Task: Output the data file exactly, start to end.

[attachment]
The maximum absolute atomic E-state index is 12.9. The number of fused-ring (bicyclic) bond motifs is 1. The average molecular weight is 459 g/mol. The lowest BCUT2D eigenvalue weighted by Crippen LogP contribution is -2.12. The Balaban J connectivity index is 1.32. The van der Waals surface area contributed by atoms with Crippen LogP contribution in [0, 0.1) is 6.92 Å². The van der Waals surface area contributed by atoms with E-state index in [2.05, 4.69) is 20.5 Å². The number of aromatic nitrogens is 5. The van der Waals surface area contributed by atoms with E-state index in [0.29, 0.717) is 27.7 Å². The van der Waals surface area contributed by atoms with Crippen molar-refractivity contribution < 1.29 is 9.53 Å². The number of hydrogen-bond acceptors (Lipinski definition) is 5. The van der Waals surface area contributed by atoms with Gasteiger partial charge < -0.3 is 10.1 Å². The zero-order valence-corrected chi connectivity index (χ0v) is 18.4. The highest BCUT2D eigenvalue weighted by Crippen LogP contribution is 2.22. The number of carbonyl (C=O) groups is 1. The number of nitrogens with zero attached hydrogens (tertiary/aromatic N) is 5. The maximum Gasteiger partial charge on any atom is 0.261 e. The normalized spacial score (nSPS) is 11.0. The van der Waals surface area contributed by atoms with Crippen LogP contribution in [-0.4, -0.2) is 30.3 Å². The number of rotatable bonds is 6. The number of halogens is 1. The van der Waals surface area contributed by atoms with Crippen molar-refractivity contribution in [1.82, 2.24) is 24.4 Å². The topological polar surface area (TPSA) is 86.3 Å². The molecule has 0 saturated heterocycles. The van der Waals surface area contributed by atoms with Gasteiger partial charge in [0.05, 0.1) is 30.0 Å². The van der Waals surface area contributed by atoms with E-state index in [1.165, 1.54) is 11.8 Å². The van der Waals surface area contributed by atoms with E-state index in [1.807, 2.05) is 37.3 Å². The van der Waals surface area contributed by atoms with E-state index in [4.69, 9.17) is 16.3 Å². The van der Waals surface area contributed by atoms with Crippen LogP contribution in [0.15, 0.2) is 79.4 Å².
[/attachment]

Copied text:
The maximum absolute atomic E-state index is 12.9. The number of fused-ring (bicyclic) bond motifs is 1. The average molecular weight is 459 g/mol. The lowest BCUT2D eigenvalue weighted by Crippen LogP contribution is -2.12. The Balaban J connectivity index is 1.32. The van der Waals surface area contributed by atoms with Crippen LogP contribution in [0, 0.1) is 6.92 Å². The van der Waals surface area contributed by atoms with E-state index in [2.05, 4.69) is 20.5 Å². The number of aromatic nitrogens is 5. The van der Waals surface area contributed by atoms with E-state index in [0.29, 0.717) is 27.7 Å². The van der Waals surface area contributed by atoms with Crippen molar-refractivity contribution < 1.29 is 9.53 Å². The number of hydrogen-bond acceptors (Lipinski definition) is 5. The van der Waals surface area contributed by atoms with Gasteiger partial charge < -0.3 is 10.1 Å². The zero-order valence-corrected chi connectivity index (χ0v) is 18.4. The highest BCUT2D eigenvalue weighted by Crippen LogP contribution is 2.22. The number of carbonyl (C=O) groups is 1. The number of nitrogens with zero attached hydrogens (tertiary/aromatic N) is 5. The maximum Gasteiger partial charge on any atom is 0.261 e. The normalized spacial score (nSPS) is 11.0. The van der Waals surface area contributed by atoms with Crippen LogP contribution in [-0.4, -0.2) is 30.3 Å². The number of rotatable bonds is 6. The number of halogens is 1. The van der Waals surface area contributed by atoms with Crippen molar-refractivity contribution in [1.82, 2.24) is 24.4 Å². The topological polar surface area (TPSA) is 86.3 Å². The molecule has 0 saturated heterocycles. The van der Waals surface area contributed by atoms with Gasteiger partial charge in [0.05, 0.1) is 30.0 Å². The van der Waals surface area contributed by atoms with E-state index in [1.165, 1.54) is 11.8 Å². The van der Waals surface area contributed by atoms with E-state index in [1.807, 2.05) is 37.3 Å². The van der Waals surface area contributed by atoms with E-state index in [4.69, 9.17) is 16.3 Å². The van der Waals surface area contributed by atoms with Crippen LogP contribution in [0.15, 0.2) is 79.4 Å².